This vast, industrial head office is home to Archohm a design firm based in Noida, just outside of New Delhi, India.
May 1st, 2013
c – 28 c is Archohm design studio’s head office in the city of Noida, India. Located on a triangulated plot that’s flanked on one side by a mosque, industrial factories on the other and a large slum development on the third, the fort-like building effectively manages to keep the thick city conditions out, allowing the firm’s ‘mad and fun’ design philosophy to flourish freely within.
At a towering height of 10 metres, Archolm’s Corten steel entrance creates an intimidating first impression, but its revolving nature and access through a ramp, is meant to symbolise the continuity of the outer street into the atrium says the firm. A moat augments the medieval-modern dialogue, with a revolving bridge connecting the main studio to the front garden.
The main building is divided into five components, with each defined and exaggerated through the use of distinctive materials – concrete, glass, brick, stone and metal – while bearing in mind climatic, contextual and functional requirements.
The main studio faces north and is wrapped in glass, with the glazed facade drawing in diffused light to promote optimum working conditions. The identity of the different sectors within the studio are distinguished by colour, while the transparent glass facade houses the files, documents, physical models and material samples of every department, resulting in a dynamic collage that represents life at Archolm.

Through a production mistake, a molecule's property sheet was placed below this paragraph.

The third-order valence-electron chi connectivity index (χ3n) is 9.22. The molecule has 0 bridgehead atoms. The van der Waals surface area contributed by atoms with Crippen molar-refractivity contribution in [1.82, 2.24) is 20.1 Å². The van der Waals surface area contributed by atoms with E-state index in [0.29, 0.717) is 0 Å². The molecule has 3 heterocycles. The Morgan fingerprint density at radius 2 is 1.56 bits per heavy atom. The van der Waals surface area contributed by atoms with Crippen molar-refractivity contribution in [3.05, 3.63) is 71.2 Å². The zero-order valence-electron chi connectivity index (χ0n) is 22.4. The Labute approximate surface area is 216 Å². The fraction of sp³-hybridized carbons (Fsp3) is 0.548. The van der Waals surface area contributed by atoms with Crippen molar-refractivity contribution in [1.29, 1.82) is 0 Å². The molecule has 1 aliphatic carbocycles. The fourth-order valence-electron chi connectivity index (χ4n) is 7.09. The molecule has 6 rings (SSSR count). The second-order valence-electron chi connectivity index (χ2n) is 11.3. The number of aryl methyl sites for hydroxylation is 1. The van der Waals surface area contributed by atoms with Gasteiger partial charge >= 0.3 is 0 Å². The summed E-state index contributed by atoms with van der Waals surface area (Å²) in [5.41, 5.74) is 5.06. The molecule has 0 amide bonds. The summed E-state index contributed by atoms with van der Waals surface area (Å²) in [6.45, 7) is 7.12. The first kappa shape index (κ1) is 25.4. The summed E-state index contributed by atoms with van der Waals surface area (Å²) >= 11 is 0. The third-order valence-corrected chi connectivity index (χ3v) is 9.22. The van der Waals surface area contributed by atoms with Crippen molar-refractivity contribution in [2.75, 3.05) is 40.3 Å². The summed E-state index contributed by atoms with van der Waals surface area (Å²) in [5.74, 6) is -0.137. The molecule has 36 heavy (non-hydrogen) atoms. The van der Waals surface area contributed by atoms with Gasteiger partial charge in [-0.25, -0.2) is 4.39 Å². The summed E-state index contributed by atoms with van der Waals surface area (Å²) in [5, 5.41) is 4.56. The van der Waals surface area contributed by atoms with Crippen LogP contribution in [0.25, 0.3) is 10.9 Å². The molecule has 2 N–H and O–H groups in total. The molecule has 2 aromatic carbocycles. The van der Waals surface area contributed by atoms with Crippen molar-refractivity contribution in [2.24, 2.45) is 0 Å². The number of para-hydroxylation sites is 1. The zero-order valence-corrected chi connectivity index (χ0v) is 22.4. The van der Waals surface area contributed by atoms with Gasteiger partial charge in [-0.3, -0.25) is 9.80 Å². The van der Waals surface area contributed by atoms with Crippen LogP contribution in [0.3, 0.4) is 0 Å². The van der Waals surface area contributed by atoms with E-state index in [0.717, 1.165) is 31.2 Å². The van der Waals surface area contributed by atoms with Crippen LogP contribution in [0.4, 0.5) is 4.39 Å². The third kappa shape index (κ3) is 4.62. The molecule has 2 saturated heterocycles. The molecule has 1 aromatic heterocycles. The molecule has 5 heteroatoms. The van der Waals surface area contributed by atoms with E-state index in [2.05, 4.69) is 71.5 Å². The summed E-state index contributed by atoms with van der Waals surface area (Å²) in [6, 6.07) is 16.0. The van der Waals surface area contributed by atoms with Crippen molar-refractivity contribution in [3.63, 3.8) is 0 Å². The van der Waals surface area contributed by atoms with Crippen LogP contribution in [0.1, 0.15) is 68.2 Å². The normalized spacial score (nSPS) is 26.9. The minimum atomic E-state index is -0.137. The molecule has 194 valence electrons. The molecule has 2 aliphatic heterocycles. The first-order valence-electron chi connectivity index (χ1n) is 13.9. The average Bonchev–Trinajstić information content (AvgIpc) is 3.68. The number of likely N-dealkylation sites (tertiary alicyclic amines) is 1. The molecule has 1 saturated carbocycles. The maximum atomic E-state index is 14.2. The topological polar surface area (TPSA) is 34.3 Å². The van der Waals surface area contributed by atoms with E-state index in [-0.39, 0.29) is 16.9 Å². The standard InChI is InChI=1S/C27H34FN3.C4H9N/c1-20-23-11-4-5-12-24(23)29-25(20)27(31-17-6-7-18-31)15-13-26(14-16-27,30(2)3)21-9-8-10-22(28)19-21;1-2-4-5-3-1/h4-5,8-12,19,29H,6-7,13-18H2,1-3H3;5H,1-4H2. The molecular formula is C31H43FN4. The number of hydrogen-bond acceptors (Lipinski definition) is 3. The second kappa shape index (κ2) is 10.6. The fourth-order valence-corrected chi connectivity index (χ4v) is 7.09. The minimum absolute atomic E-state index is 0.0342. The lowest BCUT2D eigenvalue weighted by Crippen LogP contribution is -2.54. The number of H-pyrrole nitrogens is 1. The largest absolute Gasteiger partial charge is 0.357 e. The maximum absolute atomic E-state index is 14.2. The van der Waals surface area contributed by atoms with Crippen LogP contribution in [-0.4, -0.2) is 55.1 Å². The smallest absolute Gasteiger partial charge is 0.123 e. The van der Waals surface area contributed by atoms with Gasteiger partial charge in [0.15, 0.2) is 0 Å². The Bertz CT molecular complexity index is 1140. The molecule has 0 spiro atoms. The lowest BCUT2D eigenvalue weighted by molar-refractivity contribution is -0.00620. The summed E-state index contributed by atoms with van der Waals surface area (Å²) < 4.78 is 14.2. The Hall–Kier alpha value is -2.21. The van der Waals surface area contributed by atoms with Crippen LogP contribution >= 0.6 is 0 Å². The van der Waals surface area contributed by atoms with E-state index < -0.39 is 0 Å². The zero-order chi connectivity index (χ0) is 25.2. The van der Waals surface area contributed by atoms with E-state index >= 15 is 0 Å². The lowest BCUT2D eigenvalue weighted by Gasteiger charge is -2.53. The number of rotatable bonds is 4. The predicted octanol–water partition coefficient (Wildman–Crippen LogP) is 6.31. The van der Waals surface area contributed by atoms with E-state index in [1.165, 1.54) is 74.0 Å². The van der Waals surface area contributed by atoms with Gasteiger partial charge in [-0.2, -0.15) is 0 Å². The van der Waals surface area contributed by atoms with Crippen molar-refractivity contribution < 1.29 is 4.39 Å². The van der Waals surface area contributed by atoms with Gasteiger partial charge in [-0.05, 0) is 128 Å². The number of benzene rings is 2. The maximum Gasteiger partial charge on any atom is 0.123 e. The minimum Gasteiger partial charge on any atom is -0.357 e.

Large circular cutouts connect the floors vertically, and each comes with its own fun feature, such as a pole or slide.
A robust rotunda in brick houses all services including the electrical substation and water works; and at its rooftop is a circular amphitheater designed to accommodate 100 people.
The southern face is situated behind a three-metre thick stone wall, which is hollowed at various levels to accommodate glass-walled meeting rooms, each with its own texture and style. These face the main studio, lending a sense of transparency to the office layout.
The metal roof of the atrium rises three floors high, extending itself into a metal box. A badminton court resides here and also doubles up as an exhibition and lecture space when required.
Last but not least, the triangular section in concrete (it gets its shape by virtue of the plot) contains boutique studio guest rooms in the basement with their own open-air theatre. An orange boardroom on the first floor features a triangular concrete table at its centre, a feat of engineering due to its extremely cantilevered design. The terrace contains a swimming pool, and beyond that lies a garden that overlooks a large, double height cafeteria featuring bare concrete walls, a glass roof and terracotta floors.
At the centre of the atrium entrance stands an abstract metal sculpture, christened ‘the hand’. Seen in its shadow, it is a reflection of Le Corbusier’s ‘Hand’, welcoming visitors to Archohm’s philosophy of mad, fun but meaningful design.
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